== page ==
The number of Americans applying for unemployment benefits has reached its lowest level in seven weeks, a sign that the U.S. economy and job market are steadily improving.
A world leader in the development of label and specialty packaging solutions for global producers of consumer brands is expanding its manufacturing operations in Laurens County, S.C.
The project will create an estimated 20 jobs, and local officials have approved $3.1 million in incentives.
Obama ticked off the year's improvements, citing lower unemployment, a rising number of Americans covered by health insurance and a historic diplomatic opening with Cuba, as well as his executive action on climate change.
Lower oil prices are buoying Louisiana's fishermen, but putting the squeeze on others. Manuel Bojorquez reports on the threat to jobs in the state's oil industry.
Residents of a Maine town greeted workers at a shuttering paper mill with cheers and applause as the employees were leaving their final shifts at the facility.
Fewer Americans sought unemployment benefits last week, a sign of solid job security and growing confidence among employers.
Job gains and business investment are the two lead drivers keeping manufacturing on a solid growth path, according to the MAPI Foundation's U.S. Industrial Outlook, a quarterly report that analyzes 27 major industries.
An industrial company is establishing operations in Greenwood County, S.C. to convert forest matter into wood pellets. Portucel, S.A.’s investment of $110 million is expected to create 70 new jobs.
United Auto Workers President Dennis Williams says he's not buying the Detroit Three automakers' argument against wage increases for longtime workers.
America’s surging trade deficit with China has cost more than 3.2 million U.S. jobs – the overwhelming majority of them in manufacturing – according to a study released today by the Economic Policy Institute (EPI).
Civil rights leader Jesse Jackson spent most of this year pressuring the technology industry into facing up to the glaring scarcity of women, blacks and Latinos at companies renowned as great places to work.
The ongoing push to keep the UAW and labor unions out of foreign automobile manufacturing plants in the South continues.
Federal statistics show that women make up nearly half of the U.S. workforce yet hold less than a third of the nation's 12.2 million manufacturing jobs. So some companies looking for welders, machinists and other skilled workers are turning their sights to women.
Many veterans returning from wars overseas face a new challenge at home: finding a job. Some are getting extra help to make the transition from combat to the cubicle. Wyatt Andrews met the vets who are learning a valuable new job skill.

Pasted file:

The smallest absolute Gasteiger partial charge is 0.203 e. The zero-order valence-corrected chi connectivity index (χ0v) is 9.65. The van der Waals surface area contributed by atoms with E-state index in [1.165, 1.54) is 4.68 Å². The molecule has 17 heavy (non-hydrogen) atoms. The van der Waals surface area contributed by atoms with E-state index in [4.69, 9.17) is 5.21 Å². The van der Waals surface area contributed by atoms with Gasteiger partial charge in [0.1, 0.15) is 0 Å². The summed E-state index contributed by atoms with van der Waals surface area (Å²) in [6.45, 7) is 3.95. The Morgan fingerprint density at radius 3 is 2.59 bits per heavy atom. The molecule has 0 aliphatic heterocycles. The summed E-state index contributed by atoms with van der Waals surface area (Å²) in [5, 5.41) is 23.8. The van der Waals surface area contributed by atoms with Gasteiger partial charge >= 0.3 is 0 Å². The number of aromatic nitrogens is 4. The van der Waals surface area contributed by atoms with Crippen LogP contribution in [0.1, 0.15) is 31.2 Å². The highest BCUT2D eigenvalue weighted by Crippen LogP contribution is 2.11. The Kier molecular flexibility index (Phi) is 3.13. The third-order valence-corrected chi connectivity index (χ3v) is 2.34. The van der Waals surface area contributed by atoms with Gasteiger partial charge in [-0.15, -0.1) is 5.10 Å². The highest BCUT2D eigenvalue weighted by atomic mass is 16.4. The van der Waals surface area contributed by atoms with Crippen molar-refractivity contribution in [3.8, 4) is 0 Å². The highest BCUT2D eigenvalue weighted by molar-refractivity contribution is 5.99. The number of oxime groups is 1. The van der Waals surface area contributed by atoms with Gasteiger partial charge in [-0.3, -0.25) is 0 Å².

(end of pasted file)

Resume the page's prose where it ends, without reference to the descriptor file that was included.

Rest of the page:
Traci Fiatte, President of General Staffing at Randstad, discusses confidence levels, the skills gap, unemployment rates, talent recruitment strategies, and the hot jobs for 2015 in the manufacturing and logistics industries.
The United Auto Workers on Monday qualified for the top tier of a new labor policy at the Volkswagen plant in Tennessee, giving the union its first formal role within a foreign-owned auto plant in the South.
The electric carmaker can't legally sell cars in Texas, and hints that future factory investments could be hampered by the state's ban on its direct-sales model.
Employers should note, 40 percent of the youngest generation expects a promotion every one to two years, and a third admit they’re targeting raises and promotions this year.
The latest jobs report showed wages are finally going up, as employers added the largest number of workers in nearly three years in November.
November was a good month for women and recent veterans who sought jobs.
Subaru announced plans to move its U.S. headquarters to Camden, just four miles from its current home in Cherry Hill, and said it is seeking $118 million in tax breaks intended to lure jobs to the impoverished city.
The job market has reached a new milestone on its road to full health: For the first time since the Great Recession ended 5½ years ago, America's unemployed are now as likely to be hired as to stop looking for a job.
Hundreds of British drugmaker GlaxoSmithKline's 17,000 U.S.-based employees will lose their jobs by the end of next year under the pharmaceutical industry's latest restructuring.
U.S. employers added a whopping 321,000 jobs in November, the biggest burst of hiring in nearly three years and the latest sign that the United States is outperforming other economies throughout the developed world.